Corsa Performance Exhaust Mufflers - Tech Corner

James Berry Jul 1, 2009 0 Comment(s)

Question: I would like to know what the difference between "straight-through," "chambered," and "conventional" mufflers is.
Larry
Via the Internet

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Answer: Great question. Conventional mufflers (above right) use a combination of bends, deflection walls, and packing materials to direct and absorb exhaust flow within the muffler body. This is the most restrictive type of muffler, but it offers the greatest reduction in exhaust sound.

Chambered mufflers utilize separated walls, set at angles, to create "chambers" that reflect sound waves and exhaust flow. While some chambered mufflers are less restrictive than their conventional counterparts, they also tend to be louder.

For maximum performance, straight-through mufflers work best. They don't restrict much exhaust flow and therefore produce little or no power-robbing backpressure. The downside is that they typically offer very little in the way of sound control. Most straight-through mufflers use packing material around a perforated tube in an attempt to muffle the sound. This design tends to trap high-frequency tones while intensifying other ones.

One company, Corsa Performance Exhausts, uses a patented sound-canceling technology (called "Reflective Sound Cancellation," or RSC) in its straight-through mufflers (below right) to eliminate drone without creating any additional backpressure. This design helps Corsa mufflers provide an aggressive exhaust note under heavy acceleration while keeping noise to a minimum during normal driving.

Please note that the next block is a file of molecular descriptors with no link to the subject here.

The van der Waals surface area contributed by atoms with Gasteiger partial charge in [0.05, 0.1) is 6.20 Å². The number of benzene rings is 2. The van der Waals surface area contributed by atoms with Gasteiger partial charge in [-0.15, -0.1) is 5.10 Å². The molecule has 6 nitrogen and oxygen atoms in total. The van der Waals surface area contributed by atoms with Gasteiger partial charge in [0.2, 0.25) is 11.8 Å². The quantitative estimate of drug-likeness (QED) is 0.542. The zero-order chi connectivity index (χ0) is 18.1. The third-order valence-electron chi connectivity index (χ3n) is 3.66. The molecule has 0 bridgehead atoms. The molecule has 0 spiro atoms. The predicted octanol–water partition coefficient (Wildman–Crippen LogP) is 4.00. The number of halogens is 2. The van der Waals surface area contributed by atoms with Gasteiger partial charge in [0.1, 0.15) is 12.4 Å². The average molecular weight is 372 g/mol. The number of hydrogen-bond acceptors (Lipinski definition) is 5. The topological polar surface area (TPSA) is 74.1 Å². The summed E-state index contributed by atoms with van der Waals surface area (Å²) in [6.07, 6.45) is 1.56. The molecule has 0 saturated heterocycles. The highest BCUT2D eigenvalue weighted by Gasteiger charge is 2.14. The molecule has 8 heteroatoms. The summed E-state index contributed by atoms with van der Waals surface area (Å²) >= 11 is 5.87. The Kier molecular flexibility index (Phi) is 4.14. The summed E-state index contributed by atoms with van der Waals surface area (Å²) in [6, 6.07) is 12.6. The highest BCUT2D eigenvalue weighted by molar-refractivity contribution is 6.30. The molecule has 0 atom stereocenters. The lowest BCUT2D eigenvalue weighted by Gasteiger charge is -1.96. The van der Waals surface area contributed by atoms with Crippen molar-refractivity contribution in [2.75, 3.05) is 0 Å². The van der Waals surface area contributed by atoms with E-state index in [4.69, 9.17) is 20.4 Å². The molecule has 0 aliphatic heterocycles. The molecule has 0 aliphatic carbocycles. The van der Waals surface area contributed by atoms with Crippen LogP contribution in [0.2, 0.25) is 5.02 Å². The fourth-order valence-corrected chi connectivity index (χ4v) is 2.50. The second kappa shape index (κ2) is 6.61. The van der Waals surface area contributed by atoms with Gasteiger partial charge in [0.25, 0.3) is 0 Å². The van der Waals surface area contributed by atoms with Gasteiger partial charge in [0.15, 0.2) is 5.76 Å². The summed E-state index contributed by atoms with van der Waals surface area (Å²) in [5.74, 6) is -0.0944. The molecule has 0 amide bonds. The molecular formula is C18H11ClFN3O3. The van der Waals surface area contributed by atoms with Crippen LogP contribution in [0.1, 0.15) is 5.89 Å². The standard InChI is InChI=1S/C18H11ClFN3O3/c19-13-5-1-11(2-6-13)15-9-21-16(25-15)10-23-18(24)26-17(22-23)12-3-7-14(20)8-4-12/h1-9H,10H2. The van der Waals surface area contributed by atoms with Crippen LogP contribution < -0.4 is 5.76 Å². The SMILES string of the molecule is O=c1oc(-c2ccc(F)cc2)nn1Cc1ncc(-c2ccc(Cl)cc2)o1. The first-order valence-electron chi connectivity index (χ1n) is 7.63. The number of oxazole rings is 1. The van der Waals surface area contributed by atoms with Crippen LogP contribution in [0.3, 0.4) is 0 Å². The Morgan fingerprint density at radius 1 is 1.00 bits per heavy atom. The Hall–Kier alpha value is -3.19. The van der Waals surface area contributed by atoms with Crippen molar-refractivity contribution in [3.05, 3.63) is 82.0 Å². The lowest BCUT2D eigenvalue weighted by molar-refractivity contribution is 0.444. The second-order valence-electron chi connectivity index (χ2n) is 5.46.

Vemp_0907_03_z Corsa_performance_exhaust_mufflers Ignition 2/7

Question: I saw your recent article about the C5 column-lock recall ("Going in Circles," Aug. '08). When I contacted my dealer's service department, however, they knew nothing about it. My Corvette had been working fine until last week, when the column lock failed. Now it doesn't lock at all. Should I try to get GM to do the recall, or just get a column-lock simulator and do the job myself?
Bob
Via the Internet

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Answer:I feel your frustration, but I assure you that the recall-specifically, Recall Bulletin No. 04006C-does exist. (You can even view it yourself, by visiting www.wscc.ws/Clo%20Lock%20Recall.pdf.) If you can get your dealer to perform the work, I would recommend doing so.

As we mentioned in the article, the Corvette models affected by the 04006C electronic-column-lock recall include the following:
* 1997-2004 Corvette equipped with a manual transmission
* 1997-2000 Corvette equipped with an automatic transmission
* 2001-2004 Corvette equipped with an automatic transmission (European export only)

Question: I'm looking for the perfect gift for my spouse, who loves driving and racing his Corvette. What would you recommend?
Samantha
Via the Internet

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Answer: How about satisfying both loves at once? The Bondurant High Performance Driving School (www.bondurant.com) in Phoenix, Arizona, offers a variety of performance-oriented driving courses, including a four-day Grand Prix Road Racing program that combines race-prepared C6 Corvettes with the open-wheel excitement of Formula racing cars.

All courses take place on Bondurant's purpose-built facility, which utilizes more than 200 GM vehicles and boasts a 1.6-mile road-race course. The school also has a skills pad, where students can practice an accident-avoidance simulator, brake-and-turn exercises, a slalom course, and skid-car training. Even if you never plan to go racing, a class at Bondurant will make you a better, safer driver.

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